posted on Oct, 9 2014 @ 07:18 AM
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a reply to: nonspecific

Thanks nonspecific, I will have to look around an see if it's available, I never knew there was such a product. I agree store bought yogurt is horribly sweet and that's why I always buy the plain and just add fresh fruit or my homemade granola.



posted on Oct, 9 2014 @ 07:20 AM
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originally posted by: nonspecific
Being a chef is about making good profits.


Agreed. That is why we sold both of the restaurants, we got tired of dealing with the all the non-food related bull.



posted on Oct, 14 2014 @ 01:21 AM
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a reply to: douglas5


Believe it or not I've had everybody and their uncle tell me I should run my own little diner, including my ex, but with all the permits, the fees, the small business loans you'd have to take out, chances are there'd be no way I'd survive the first few months. Shame because I get a LOT of compliments on my cooking. A lot of cooking is taking a recipe and twisting it to a way that I like it. Taking something out, putting something in. I've gotten more compliments on my Sweet Corn Chowder, my Authentic Hungarian Goulash (not that macaroni and hamburger crap Americans eat), and my Authentic Hungarian Lesco (sausage stew). I get nothing but pleasure when I cook for others. For me when I feed others, I'm feeding their soul, not their stomachs. Every dish I make is made with love. Maybe some day before I die I can still see this dream made reality.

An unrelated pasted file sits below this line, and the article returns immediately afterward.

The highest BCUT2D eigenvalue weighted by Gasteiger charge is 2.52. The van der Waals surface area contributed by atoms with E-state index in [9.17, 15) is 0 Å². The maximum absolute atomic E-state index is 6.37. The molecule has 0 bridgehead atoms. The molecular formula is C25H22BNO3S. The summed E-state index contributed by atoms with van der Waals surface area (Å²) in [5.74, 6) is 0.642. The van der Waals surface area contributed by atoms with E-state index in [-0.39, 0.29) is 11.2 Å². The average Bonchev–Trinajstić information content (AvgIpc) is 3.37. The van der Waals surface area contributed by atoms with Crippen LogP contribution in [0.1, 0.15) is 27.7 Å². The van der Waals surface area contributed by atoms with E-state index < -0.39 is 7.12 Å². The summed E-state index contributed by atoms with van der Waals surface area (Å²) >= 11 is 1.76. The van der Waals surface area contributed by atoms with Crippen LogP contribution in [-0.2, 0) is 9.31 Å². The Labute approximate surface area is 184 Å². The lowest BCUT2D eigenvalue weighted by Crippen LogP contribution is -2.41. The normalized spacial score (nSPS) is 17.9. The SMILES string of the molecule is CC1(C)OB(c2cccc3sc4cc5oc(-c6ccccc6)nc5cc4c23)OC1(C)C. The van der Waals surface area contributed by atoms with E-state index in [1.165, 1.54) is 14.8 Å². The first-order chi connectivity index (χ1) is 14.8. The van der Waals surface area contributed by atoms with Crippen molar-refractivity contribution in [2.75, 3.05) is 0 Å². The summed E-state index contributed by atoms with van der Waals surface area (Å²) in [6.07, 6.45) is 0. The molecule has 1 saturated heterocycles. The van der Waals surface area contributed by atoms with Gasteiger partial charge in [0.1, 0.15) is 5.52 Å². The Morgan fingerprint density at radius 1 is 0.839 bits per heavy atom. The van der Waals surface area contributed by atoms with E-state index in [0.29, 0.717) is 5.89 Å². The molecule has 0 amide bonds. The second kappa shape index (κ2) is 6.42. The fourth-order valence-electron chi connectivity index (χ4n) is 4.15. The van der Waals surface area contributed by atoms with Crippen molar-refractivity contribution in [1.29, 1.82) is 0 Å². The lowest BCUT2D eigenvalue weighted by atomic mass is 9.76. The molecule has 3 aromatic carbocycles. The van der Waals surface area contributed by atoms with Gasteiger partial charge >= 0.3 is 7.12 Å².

posted on Oct, 14 2014 @ 01:30 AM
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originally posted by: AccessDenied
It's in my capacity to cook like a number 3. When I feel like it. But I prefer to cook like a 2. Just too lazy most of the time to cook a big meal from scratch for 7 people. Especially when the kids can be picky about certain foods.



I have a teen daughter who is autistic. Her favorite thing I make is homemade sweet corn chowder. There are two ways I make it. The long drawn out process with tons of ingredients, or the simplified 4 ingredient canned version that she can make with no assistance whatsoever. She prefers the simplified because she knows how to make it herself and no one can kick her out of the kitchen and it requires no knives or supervision. She feels very grown up making the simplified.

For example, in the drawn out, it requires dicing bacon and frying it up, taking it out of the pan using a slotted spoon and using the grease to brown onions until they are translucent. In the simplified version, it requires using pre-cooked bacon and tearing it into small chunks with your fingers and putting it into the crock pot. Simple and something she knows how to do alone. She knows how to fill a large Dixie cup with milk into the crock pot. And empty one small frozen bag of sweet corn into the crock pot, as well as open one can of cream of potato soup into the crock pot. Add salt, pepper, and garlic powder and an Autistic teen has just made dinner all by herself with no help at all. I even bought her a crock pot for her to do this alone at the group home she lives in so she can make this there without staff assistance. They just supervise and make sure she isn't using any knives, except butter knives if needed. She's so proud of herself every time she does this by herself. I even bought her an apple slicer/corer so she can do that alone as well.